As we know, Shavuos is the time that we celebrate the giving of the Torah. The luchos habris were the physical expression of our bond with Hashem. However, that original article of our connection was destroyed by Moshe Rabbeinu shortly thereafter. It then took us a few months to receive a second set. The Shla hakodesh tells us that it was exactly the same thing – a perfect replica of the original. The only difference between the first and second luchos was that the originals were made by Hashem Himself, while the second set were hewed out by Moshe Rabbeinu.
What is the significance of this change – what is being expressed by the difference in who was the sculptor of the artifact? I would like to suggest a parallel, found in the Yom Tov of Shavuos itself. Our rabbis teach us that at the Exodus from Egypt, Klal Yisrael ascended to a great height of spiritual understanding. However, during the time of sefira, they were obligated to grow in order to deserve those high levels. This was achieved on Shavuos after we climbed the 49 steps. First we ascended spiritual heights, as a gift from Hashem. Shavuos culminates our own spiritual success and achievement.
Reb Gedaliah Schor points out that klal Yisrael sinned by making the golden calf, transgressing via “na’aseh” (to make). Measure for measure, Moshe Rabbeinu had to hew out the stones himself to make an action of na’aseh to mend our relationship with Hashem. This is why the second luchos had to be made by Moshe, for we had to rectify the transgression in order to bring about teshuva.
It seems that the idea of Shavuos, which has the well-known custom of staying up all night learning, also has to do with making up for past errors. Klal Yisrael slept in on Shavuos morning and therefore we stay up the entire night to rectify this wrong approach.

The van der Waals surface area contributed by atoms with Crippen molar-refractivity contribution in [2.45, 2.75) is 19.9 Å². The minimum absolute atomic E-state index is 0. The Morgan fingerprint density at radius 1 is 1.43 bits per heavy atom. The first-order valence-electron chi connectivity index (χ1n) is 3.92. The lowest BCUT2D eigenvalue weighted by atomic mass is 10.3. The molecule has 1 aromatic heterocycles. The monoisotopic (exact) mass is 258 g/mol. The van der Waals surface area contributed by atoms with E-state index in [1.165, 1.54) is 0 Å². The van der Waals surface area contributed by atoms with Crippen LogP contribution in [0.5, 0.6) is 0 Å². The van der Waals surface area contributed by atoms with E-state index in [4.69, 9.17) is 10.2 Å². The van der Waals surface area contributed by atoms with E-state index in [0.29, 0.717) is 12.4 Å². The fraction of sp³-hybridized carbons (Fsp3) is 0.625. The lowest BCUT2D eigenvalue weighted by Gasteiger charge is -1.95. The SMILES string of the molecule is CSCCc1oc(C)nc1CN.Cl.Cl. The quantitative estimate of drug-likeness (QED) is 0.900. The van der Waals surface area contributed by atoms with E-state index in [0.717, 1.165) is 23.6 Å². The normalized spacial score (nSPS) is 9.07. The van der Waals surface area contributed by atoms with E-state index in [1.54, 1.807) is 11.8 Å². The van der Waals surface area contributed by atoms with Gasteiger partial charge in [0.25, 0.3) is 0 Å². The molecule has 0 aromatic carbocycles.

There is a second aspect to the Teshuva which we accomplish by staying up all night on Shavuos. The Gemara in Pesachim 68b tells us that everyone agrees that on the Holiday of Shavuos, one must spend some of the day enjoying the holiday through physical enjoyment. Rashi explains that this is to show that we are happy with the Torah which Hashem gave us today. Rashi uses a strange word “Noach” meaning it is comfortable for us. Rashi says that the simcha of the day is that we don’t experience Torah as a strain or stress, rather it is congruent with our physical needs and existence. Though there are many times that we may feel that a Torah is life is unnatural, after staying up a whole night and learning with zeal, there is a satisfaction that is unparalleled. This night of deprivation actually gives us physical enjoyment. This idea is found in the Mishna in Pirkei Avos 6:4, which says that those who eat plain bread and only drink water will be happy people in this world. So too, we who stay up all night learning (usually, people who stay up all night feel miserable), yet feel exuberant in the morning, are also returning to our Jewish essence.
May we all merit to feel the simcha of Kabalas Hatorah.